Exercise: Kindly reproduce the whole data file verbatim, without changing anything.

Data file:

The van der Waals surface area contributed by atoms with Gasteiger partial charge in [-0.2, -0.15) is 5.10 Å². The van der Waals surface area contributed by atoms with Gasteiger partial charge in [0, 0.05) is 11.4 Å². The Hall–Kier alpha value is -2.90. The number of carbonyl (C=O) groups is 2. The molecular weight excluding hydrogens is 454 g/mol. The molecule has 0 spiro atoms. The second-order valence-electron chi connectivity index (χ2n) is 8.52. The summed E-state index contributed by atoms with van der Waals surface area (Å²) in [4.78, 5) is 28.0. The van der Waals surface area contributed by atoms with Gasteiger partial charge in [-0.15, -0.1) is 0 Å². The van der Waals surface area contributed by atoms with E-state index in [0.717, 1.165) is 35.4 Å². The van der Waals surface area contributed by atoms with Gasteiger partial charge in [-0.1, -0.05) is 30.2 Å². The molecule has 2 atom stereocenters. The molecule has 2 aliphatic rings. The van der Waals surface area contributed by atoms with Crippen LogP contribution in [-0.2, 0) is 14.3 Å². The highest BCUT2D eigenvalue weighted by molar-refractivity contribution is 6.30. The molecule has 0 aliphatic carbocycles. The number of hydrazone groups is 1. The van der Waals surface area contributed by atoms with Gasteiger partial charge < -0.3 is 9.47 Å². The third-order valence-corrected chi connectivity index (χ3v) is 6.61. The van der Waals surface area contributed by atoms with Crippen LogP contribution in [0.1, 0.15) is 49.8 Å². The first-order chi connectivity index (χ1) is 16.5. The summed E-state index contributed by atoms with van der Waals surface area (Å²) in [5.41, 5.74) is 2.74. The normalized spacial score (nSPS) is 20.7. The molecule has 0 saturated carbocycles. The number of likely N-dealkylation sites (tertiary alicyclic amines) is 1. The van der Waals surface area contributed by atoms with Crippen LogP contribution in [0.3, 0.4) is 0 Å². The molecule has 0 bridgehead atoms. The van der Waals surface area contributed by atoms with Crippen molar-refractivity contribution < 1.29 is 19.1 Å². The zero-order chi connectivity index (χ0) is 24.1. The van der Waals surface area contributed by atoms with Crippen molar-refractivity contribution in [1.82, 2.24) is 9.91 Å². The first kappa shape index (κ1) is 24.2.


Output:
The van der Waals surface area contributed by atoms with Gasteiger partial charge in [-0.2, -0.15) is 5.10 Å². The van der Waals surface area contributed by atoms with Gasteiger partial charge in [0, 0.05) is 11.4 Å². The Hall–Kier alpha value is -2.90. The number of carbonyl (C=O) groups is 2. The molecular weight excluding hydrogens is 454 g/mol. The molecule has 0 spiro atoms. The second-order valence-electron chi connectivity index (χ2n) is 8.52. The summed E-state index contributed by atoms with van der Waals surface area (Å²) in [4.78, 5) is 28.0. The van der Waals surface area contributed by atoms with Gasteiger partial charge in [-0.15, -0.1) is 0 Å². The van der Waals surface area contributed by atoms with E-state index in [0.717, 1.165) is 35.4 Å². The van der Waals surface area contributed by atoms with Gasteiger partial charge in [-0.1, -0.05) is 30.2 Å². The molecule has 2 atom stereocenters. The molecule has 2 aliphatic rings. The van der Waals surface area contributed by atoms with Crippen LogP contribution in [-0.2, 0) is 14.3 Å². The highest BCUT2D eigenvalue weighted by molar-refractivity contribution is 6.30. The molecule has 0 aliphatic carbocycles. The number of hydrazone groups is 1. The van der Waals surface area contributed by atoms with Gasteiger partial charge < -0.3 is 9.47 Å². The third-order valence-corrected chi connectivity index (χ3v) is 6.61. The van der Waals surface area contributed by atoms with Crippen LogP contribution in [0.1, 0.15) is 49.8 Å². The first-order chi connectivity index (χ1) is 16.5. The summed E-state index contributed by atoms with van der Waals surface area (Å²) in [5.41, 5.74) is 2.74. The normalized spacial score (nSPS) is 20.7. The molecule has 0 saturated carbocycles. The number of likely N-dealkylation sites (tertiary alicyclic amines) is 1. The van der Waals surface area contributed by atoms with Crippen LogP contribution in [0.3, 0.4) is 0 Å². The molecule has 0 bridgehead atoms. The van der Waals surface area contributed by atoms with Crippen molar-refractivity contribution < 1.29 is 19.1 Å². The zero-order chi connectivity index (χ0) is 24.1. The van der Waals surface area contributed by atoms with Crippen molar-refractivity contribution in [1.82, 2.24) is 9.91 Å². The first kappa shape index (κ1) is 24.2.